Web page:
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Legal News

Tuesday, April 2, 2019

Today is #EqualPayDay – What Is The “Wage Gap” and How Do We End It?


For the last few years, activists and employment experts have publicized the date that we hit “Equal Pay Day” in America – the date that women would have to work through from the previous year, to make the same amount their male colleagues did. This year, the “holiday” – if you want to call it that – falls on April 2.
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Friday, February 1, 2019

Government Shutdowns: Is It Legal for the Federal Government to Make Employees Work Without Pay?


As you probably know, there are certain laws in place that prevent workers from being made to work without pay. At the most basic, the 13th Amendment to the Constitution outlawed slavery. A bit less dramatically, the Fair Labor Standards Act (FLSA) and various amendments thereto have put in place a minimum wage that workers must earn – to pay them less is a violation of the law. In fact, the Read more . . .


Monday, October 15, 2018

New York’s New Sexual Harassment Laws – What to Know


After a year of sexual harassment scandals, and the explosive growth of the #MeToo movement, state and local governments across the country have been taking action to strengthen and expand local laws guarding against such abuses. New York has been no exception: on April 11, 2018, Governor Andrew Cuomo signed into law a series of measures intended to prevent sexual harassment and close existing loopholes in the law. The law partly went into effect this past summer, and several other parts will continue to be rolled out in the months ahead. Let’s take a look at what employees need to know about their rights under this new law.

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Tuesday, May 30, 2017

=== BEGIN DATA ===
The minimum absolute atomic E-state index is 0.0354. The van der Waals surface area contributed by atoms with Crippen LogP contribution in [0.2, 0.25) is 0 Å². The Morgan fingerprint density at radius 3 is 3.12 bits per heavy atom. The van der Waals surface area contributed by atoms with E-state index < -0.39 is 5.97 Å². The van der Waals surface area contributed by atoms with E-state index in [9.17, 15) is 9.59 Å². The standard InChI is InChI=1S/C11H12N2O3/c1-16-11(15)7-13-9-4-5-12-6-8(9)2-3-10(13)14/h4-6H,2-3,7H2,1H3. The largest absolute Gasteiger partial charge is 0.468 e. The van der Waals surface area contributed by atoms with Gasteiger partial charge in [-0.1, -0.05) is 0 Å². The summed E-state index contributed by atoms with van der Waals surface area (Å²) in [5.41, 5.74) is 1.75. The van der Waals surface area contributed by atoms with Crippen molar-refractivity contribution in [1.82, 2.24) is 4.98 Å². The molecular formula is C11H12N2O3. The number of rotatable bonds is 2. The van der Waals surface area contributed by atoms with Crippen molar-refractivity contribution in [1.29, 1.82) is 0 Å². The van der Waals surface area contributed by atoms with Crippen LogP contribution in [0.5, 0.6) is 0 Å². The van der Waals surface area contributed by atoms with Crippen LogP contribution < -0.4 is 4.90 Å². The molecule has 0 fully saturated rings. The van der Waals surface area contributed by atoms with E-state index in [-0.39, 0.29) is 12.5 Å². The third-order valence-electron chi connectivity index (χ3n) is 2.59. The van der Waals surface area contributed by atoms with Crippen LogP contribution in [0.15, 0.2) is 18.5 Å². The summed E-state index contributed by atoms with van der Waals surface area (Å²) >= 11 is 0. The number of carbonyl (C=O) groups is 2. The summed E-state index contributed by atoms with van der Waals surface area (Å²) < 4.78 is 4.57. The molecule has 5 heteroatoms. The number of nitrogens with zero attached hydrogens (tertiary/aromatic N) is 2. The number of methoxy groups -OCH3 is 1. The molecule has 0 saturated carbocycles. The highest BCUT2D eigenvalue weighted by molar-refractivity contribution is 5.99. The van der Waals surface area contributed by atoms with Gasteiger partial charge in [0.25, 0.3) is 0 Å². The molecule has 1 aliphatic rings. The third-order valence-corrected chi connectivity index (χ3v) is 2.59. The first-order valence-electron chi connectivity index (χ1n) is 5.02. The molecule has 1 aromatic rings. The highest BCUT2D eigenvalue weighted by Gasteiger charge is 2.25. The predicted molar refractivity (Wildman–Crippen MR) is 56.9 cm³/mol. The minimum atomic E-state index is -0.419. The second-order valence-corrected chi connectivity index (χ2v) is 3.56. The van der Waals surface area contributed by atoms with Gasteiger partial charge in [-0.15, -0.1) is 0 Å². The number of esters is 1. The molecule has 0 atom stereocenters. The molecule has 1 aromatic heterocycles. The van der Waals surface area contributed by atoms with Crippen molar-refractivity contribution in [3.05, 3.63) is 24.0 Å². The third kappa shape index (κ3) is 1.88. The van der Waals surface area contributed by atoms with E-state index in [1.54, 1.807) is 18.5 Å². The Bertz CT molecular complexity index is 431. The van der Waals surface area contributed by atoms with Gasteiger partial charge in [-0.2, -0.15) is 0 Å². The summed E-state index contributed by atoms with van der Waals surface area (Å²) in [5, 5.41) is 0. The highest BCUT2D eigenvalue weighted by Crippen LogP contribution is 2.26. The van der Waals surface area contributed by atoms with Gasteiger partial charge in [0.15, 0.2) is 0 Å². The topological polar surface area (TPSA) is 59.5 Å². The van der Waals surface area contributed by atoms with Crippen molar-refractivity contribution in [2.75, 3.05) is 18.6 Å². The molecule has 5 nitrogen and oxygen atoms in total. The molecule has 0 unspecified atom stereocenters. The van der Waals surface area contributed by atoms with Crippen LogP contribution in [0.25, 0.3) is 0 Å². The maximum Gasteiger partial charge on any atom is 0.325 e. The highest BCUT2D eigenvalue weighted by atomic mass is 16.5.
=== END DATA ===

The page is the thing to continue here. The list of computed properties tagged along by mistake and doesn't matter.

So, Who Gets Sued? Examining Liability for Employment Law Violations Up the Corporate Ladder


This month, the Court of Appeals, New York’s highest court, answered several questions “certified” to it by the Second Circuit Court of Appeals that are important for certain employees considering bringing a lawsuit against an employer to understand.

That’s a mouthful, so let’s unpack it before we go further, because this post is going to include a lot of legal speak: the Second Circuit Court of Appeals is a federal appellate court. It decides appeals from cases tried in federal district courts. The New York Court of Appeals, meanwhile, is the highest state court in New York, and it reviews decisions from state trial courts. So there is a two-tiered system of justice in which cases brought in federal court proceed federally, while cases brought in state court proceed in the state court system.
Read more . . .


Monday, April 17, 2017

7th Circuit: LGBT Discrimination is Illegal Under the 1964 Civil Rights Act


Last week, the 7th Circuit Court of Appeals, a federal appellate court tasked with reviewing the decisions of district courts in Illinois, Indiana, and Wisconsin, dropped what can legitimately be called a legal bombshell. In Hively v. Ivy Tech Community College, the 7th Circuit became the first federal appeals court to find that under the Civil Rights Act (the 1964 law that barred private entities and businesses from discriminating on the basis of sex, race, religion, or national origin) discrimination against gay, lesbian, bisexual, and transgender individuals is also illegal.
Read more . . .





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